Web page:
A top cancer surgeon is calling on people with mouth ulcers and neck lumps to get their symptoms checked. This follows fears from dentists that mouth cancer cases may have gone undetected as a result of the COVID-19 pandemic. Despite the fact that a new international study suggests patients undergoing surgery for head and neck cancers are at no extra risk when it comes to COVID-19 transmission.
Professor Richard Shaw is a consultant and head and neck cancer surgeon at Liverpool University Hospitals NHS Foundation Trust.
He is calling on the public to act fast if they notice any symptoms. These include neck lumps, mouth ulcers, mouth or throat lumps, difficulty swallowing and a hoarse voice.
‘We know that it can be scary to come to a hospital or any healthcare setting at the moment. People are putting off that trip to the GP and waiting that bit longer to see if their symptoms go away,’ he said.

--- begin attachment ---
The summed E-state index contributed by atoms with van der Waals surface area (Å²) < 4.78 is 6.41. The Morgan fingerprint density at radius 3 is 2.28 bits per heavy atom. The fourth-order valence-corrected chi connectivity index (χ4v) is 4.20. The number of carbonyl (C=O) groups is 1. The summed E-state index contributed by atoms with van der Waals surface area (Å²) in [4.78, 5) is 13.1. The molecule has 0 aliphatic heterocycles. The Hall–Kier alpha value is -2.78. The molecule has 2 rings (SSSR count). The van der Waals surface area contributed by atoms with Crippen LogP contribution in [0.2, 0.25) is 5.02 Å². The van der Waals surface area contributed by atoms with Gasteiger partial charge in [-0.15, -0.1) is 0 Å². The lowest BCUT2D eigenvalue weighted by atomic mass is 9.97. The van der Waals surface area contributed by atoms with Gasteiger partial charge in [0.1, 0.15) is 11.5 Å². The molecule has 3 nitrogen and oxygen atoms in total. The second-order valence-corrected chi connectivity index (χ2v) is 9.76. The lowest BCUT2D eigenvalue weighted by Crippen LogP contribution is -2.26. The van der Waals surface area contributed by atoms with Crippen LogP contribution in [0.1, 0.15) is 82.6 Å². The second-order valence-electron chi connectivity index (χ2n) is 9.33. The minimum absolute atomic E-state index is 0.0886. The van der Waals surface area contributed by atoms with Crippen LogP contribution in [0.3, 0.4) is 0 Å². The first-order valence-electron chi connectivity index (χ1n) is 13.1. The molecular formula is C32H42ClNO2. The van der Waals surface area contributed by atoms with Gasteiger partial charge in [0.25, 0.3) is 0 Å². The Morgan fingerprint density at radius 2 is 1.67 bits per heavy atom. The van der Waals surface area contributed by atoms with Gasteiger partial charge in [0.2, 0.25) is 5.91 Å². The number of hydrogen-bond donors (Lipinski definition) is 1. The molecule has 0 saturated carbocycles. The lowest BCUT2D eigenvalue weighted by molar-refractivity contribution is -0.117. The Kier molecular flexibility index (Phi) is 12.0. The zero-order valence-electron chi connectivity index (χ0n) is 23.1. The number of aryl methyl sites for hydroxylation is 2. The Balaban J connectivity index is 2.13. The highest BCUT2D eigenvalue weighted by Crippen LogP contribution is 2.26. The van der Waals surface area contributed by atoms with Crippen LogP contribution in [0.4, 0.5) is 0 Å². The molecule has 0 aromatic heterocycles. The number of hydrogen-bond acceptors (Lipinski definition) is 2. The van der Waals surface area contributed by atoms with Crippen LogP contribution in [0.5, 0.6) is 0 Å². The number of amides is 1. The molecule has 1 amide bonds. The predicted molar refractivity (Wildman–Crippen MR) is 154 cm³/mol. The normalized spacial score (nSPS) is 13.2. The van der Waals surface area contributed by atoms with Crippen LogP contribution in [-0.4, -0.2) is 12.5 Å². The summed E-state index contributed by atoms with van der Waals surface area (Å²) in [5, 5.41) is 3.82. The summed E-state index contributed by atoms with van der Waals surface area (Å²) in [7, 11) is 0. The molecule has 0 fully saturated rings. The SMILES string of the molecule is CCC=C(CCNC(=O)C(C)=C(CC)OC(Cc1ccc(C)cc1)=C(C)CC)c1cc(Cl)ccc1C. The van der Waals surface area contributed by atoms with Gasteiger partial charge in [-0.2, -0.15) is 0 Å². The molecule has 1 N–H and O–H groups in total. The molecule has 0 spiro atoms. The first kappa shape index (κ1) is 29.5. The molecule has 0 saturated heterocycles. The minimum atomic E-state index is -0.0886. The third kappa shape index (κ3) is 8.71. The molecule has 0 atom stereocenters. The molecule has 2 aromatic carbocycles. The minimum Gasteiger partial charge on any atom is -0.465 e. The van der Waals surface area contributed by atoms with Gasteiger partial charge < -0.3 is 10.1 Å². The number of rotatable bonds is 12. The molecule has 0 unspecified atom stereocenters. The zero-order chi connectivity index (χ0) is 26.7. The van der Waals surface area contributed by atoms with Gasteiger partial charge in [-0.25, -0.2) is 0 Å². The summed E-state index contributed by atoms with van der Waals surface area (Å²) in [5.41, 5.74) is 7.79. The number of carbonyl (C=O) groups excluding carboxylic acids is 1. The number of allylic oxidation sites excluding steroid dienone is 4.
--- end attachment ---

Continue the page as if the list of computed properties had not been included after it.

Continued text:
‘The findings of this study are really important because we can now assure people who need head and neck cancer surgery that it is safe, even during the pandemic.’
He added: ‘Time is of the essence with head and neck cancer. The sooner it is diagnosed the sooner we can treat it – and if we catch it early then the curative surgery required is much less invasive.
‘My message to anyone concerned about symptoms is to get them looked at by a health professional without delay. It could make all the difference.’
Drop in mouth cancer referrals
Last year, data from the Oral Health Foundation revealed oral cancer referrals have dropped 33% since the pandemic hit.
The number of patients referred for possible mouth cancer fell dramatically from the 2,257 in the six months before March 2020. In the six months after, the figure dropped to just 1,506.
Six out of the seven NHS trusts analysed witnessed a drop in referrals during this same period.